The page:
For a more efficient, fair and equitable system of shareholder democracy to take hold, it is critically important that the key stakeholders collaborate in a concerted way to share their understanding of the current system. If all of the processes, roles, risks and opportunities come to light, are shared, properly understood, and mapped, the shared knowledge will serve as a solid foundation on which to build better rules, and more robust processes. This summit will provide a forum for this collaboration between all stakeholders to take place through open dialogue.
See also, CIRI takes aim at proxy plumbing, Inside Investor Relations, 9/9/2011. Makes me wish I still lived in Toronto. I won’t be able to make this event but hope to here from some who do on the progress made. Wouldn’t it be nice if they took up the issue of proxy items left blank going mysteriously to management. See our petition to the SEC. Comments are still invited and posted by the SEC.
The petition seeks to correct a problem brought to our attention by John Chevedden. See petition File 4-583 http://www.sec.gov/rules/petitions.shtml. Send comments to firstname.lastname@example.org with File 4-583 in the subject line.
The problem is that when retail shareowners vote but leave items on their proxy blank, those items are routinely voted by their bank or broker as the subject company’s soliciting committee recommends. Current SEC rules grant them discretion to do so. As shareowners who believe in democracy, we have filed suggested amendments to take away that discretionary authority to change blank votes, or non-votes, as they might be termed. We believe that when voting fields are left blank on the proxy by the shareowner, they should be counted as abstentions.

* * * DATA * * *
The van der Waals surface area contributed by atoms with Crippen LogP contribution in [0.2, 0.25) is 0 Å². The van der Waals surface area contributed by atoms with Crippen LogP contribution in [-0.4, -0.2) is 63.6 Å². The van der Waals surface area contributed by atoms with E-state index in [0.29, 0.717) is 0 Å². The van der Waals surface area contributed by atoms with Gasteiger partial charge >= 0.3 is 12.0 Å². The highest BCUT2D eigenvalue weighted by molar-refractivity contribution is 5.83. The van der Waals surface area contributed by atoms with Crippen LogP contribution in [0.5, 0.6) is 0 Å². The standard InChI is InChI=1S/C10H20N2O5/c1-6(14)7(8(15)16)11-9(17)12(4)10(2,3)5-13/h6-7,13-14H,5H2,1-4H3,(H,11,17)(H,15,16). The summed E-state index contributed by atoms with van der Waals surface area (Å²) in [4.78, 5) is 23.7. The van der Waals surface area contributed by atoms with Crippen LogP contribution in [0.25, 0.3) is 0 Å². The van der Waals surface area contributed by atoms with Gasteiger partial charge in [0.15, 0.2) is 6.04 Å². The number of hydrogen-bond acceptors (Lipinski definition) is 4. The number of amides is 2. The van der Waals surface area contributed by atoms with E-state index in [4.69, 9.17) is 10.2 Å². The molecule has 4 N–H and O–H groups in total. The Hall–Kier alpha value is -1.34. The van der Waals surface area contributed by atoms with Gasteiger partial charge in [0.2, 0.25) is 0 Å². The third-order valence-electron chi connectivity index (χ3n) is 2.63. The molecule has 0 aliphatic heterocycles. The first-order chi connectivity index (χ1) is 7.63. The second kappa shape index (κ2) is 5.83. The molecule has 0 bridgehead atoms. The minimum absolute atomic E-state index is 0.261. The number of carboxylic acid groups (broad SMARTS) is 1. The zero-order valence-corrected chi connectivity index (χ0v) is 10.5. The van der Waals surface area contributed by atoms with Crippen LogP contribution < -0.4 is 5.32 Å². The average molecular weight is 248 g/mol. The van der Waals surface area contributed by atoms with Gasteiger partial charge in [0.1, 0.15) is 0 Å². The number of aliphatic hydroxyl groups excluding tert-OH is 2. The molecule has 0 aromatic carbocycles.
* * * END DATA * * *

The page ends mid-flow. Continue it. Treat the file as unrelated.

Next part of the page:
This problem is not the same as “broker voting,” which has already been repealed on “non-routine” matters and, we hope, will soon be repealed for so-called “routine” matters, such as the election of directors. For example, even though “broker voting” has been repealed for shareowner resolutions, if a shareowner votes one item on their proxy and leaves shareowner resolutions blank, unvoted, those blank votes are routinely changed to be voted as recommended by the company’s soliciting committee.
See two examples. At Interface, I voted only to abstain on ratification of the auditors. Yet, you can see ProxyVote automatically fills in my blank votes with votes as recommended by the soliciting committee. A second example, at Staples, Staples. You can see blank votes that are changed also include the shareowner proposal to reincorporate to North Dakota, even though such proposals are not considered routine and are not subject to “broker voting.”
Just as broker votes should be eliminated so that votes counted reflect the true sentiment of shareowners, the practice of converting blank votes to votes for management should also end.
In our petition, we also highlight a secondary concern. When shareowners utilizing the ProxyVote platform of Broadridge vote at least one item and leave others blank, the subsequent screen warns them that their blank votes well be voted as recommended by the soliciting committee. This provides an opportunity to the shareowner to change their blank vote before final submission, if they don’t want it to be voted as recommended.